On Sep 1, 2017, the State of Texas took a leap forward to catch up to the thirty nine other states with enhanced state-level survivor privacy laws. Authored by Rep. Abel Herrero, H.B. 3649 boosted previously lacking legal protections for private conversations between domestic violence victims and their family violence advocates. Before this law, batterers or others who sought to obtain private records and intimate details the survivor had shared with counsellors, care centers, or advocates, could do so with a simple court subpoena. A subpoena would require the survivor’s representation to send all intimate details, documents, and written/oral communication about the survivor’s story. For this reason, advocates and counsellors try to document as little as possible in survivors’ files which made them considerably less useful and therefore less productive.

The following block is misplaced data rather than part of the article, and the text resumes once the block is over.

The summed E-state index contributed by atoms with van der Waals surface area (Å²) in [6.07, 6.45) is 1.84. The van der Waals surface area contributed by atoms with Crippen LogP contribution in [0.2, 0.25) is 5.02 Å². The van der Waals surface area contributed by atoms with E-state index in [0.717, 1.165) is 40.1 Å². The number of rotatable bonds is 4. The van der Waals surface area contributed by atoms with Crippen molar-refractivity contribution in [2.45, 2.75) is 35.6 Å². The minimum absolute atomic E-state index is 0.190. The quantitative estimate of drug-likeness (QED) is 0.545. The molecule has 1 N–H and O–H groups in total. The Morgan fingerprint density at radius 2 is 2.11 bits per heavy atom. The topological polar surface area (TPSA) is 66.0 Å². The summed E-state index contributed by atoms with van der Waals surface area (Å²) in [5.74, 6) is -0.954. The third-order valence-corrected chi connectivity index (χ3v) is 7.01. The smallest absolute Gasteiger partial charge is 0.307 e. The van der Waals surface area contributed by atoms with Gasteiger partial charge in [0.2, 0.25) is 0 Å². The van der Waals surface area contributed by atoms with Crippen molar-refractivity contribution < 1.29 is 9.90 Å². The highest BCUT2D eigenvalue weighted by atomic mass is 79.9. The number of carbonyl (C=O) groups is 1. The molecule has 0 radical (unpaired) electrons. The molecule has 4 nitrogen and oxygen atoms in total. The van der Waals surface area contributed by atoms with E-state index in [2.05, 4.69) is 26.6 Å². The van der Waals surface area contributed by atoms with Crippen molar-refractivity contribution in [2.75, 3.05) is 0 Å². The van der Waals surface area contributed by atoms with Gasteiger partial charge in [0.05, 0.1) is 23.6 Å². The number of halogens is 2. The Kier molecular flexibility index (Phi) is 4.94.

Without feeling like they have a safe space to share these personal details, the therapeutic process is critically threatened. This new law seeks to combat the harsh realities of the court process which put survivor in re-traumatizing situations. Under the privilege law, if an unjust subpoena is issued, attorneys can respond by filing a motion to quash which asks that the judge annul the request The Chapter 93 addition to the Texas Family Code makes family violence survivors’ confidentiality a priority and ensures that they can tell their stories without fear they will be used against them. Like any law, there exist exceptions. In certain criminal or civil proceedings, a family violence center or advocate is required to disclose the confidential information, but only after records are reviewed by a judge. This greatly diminishes the release of unnecessary personal information of the survivor to the hands of batterers.